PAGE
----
It is striking how different book groups organise themselves. Take, for example the two that meet in Putney and Roehampton public libraries. They seem to be alike. Both are in the London borough of Wandsworth; they are about a mile and a half apart; within walking distance of one another. They meet monthly, are overwhelming female in membership and both have professional librarians making reading suggestions and facilitating discussion. There similarities end.
Readers in the Putney Library group follow the standard practice of picking a book which they all read and then discuss. The books chosen for deliberation are usually those that have attracted positive press reviews and include novels short-listed for major literary prizes. The discussions that follow are reminiscent of university seminars. In contrast, members of the Roehampton Library group each individually select a novel to read and then discuss their choice with a view to convince fellow members that their choice of book is worth reading. Roehampton readers are much less likely to restrict themselves to fiction endorsed by recognised literary critics and commentators. While Roehampton’s reading would include science fiction, horror and historical family sagas, Putney’s would not.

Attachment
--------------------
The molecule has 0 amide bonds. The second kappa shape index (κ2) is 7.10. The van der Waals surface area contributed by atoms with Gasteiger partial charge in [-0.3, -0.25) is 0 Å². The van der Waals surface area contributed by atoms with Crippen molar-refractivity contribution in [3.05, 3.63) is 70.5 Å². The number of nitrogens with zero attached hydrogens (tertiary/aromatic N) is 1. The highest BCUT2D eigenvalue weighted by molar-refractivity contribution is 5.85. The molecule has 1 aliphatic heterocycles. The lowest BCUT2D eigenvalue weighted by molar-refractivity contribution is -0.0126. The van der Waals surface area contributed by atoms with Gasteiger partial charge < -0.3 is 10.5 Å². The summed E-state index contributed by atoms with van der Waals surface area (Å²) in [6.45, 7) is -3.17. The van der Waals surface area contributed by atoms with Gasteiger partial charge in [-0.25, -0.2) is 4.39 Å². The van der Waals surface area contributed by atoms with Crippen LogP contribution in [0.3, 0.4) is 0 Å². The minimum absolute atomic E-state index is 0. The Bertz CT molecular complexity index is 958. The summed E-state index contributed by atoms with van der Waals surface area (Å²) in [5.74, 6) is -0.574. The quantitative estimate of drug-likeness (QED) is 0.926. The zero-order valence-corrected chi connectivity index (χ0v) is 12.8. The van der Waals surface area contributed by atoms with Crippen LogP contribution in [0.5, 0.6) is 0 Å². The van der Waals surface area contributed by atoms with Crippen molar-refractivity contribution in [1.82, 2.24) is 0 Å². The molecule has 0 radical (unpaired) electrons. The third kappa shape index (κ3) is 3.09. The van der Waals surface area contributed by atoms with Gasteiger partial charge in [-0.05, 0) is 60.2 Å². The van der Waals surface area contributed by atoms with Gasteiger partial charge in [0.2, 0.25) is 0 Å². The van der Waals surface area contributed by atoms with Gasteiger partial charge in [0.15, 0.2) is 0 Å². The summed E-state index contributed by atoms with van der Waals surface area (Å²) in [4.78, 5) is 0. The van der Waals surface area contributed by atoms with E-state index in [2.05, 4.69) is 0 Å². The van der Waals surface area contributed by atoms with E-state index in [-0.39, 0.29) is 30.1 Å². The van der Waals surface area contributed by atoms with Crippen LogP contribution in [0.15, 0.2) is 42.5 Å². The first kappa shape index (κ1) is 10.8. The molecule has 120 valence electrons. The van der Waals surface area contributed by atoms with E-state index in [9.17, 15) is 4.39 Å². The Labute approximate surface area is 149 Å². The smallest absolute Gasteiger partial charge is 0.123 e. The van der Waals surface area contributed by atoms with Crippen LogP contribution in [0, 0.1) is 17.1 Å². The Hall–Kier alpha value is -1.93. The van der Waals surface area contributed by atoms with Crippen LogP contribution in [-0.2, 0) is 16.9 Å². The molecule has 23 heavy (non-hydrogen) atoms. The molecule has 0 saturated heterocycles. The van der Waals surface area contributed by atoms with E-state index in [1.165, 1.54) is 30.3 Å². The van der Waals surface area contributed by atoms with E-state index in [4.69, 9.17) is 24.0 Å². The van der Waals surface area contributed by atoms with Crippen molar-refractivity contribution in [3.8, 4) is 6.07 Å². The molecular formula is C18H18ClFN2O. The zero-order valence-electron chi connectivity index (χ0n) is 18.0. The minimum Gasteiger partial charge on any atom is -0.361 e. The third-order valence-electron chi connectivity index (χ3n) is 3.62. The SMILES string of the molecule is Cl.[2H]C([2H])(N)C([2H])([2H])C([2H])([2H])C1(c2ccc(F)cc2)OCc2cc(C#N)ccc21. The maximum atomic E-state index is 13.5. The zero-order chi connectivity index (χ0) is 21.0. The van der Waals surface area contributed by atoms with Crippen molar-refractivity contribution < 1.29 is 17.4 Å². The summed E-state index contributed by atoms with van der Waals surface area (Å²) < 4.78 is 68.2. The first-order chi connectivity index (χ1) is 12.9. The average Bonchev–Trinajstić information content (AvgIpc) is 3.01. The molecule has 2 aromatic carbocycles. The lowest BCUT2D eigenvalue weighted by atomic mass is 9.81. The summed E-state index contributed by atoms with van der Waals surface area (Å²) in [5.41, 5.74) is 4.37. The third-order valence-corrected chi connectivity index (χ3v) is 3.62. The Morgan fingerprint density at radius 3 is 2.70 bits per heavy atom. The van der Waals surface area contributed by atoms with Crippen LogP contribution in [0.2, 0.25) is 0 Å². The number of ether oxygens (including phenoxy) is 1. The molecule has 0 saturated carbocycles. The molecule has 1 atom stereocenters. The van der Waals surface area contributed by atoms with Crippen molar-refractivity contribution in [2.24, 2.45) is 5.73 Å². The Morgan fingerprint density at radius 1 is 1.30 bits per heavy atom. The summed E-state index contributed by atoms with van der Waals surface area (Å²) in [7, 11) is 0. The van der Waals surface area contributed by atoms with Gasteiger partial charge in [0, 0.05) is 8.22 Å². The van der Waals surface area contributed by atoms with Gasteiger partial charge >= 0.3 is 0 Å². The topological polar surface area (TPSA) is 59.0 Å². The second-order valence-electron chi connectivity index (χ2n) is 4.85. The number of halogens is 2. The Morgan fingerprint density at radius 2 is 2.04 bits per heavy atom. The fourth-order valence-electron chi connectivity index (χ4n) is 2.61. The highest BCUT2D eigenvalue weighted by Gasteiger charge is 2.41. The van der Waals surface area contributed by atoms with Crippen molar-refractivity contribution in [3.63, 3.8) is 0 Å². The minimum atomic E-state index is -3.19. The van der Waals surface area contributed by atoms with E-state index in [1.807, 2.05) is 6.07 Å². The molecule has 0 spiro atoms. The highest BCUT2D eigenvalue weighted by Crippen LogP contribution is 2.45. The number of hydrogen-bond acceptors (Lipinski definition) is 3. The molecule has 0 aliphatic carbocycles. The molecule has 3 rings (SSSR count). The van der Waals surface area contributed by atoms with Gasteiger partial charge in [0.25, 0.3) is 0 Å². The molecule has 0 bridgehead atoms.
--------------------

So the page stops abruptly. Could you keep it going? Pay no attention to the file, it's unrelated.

Individual interviews with members of both book circles provides evidence of important variations in their past lived experiences. The Putney group are in the main retired from occupations that involved critical discussion and most recall working in some capacity or another as professional readers, including teaching. In contrast, most of Roehampton’s members have been employed in a range of unskilled or semi-skilled occupations with periods of unemployment. Some remember coming late to literacy and then making up for lost time by voraciously reading later in life.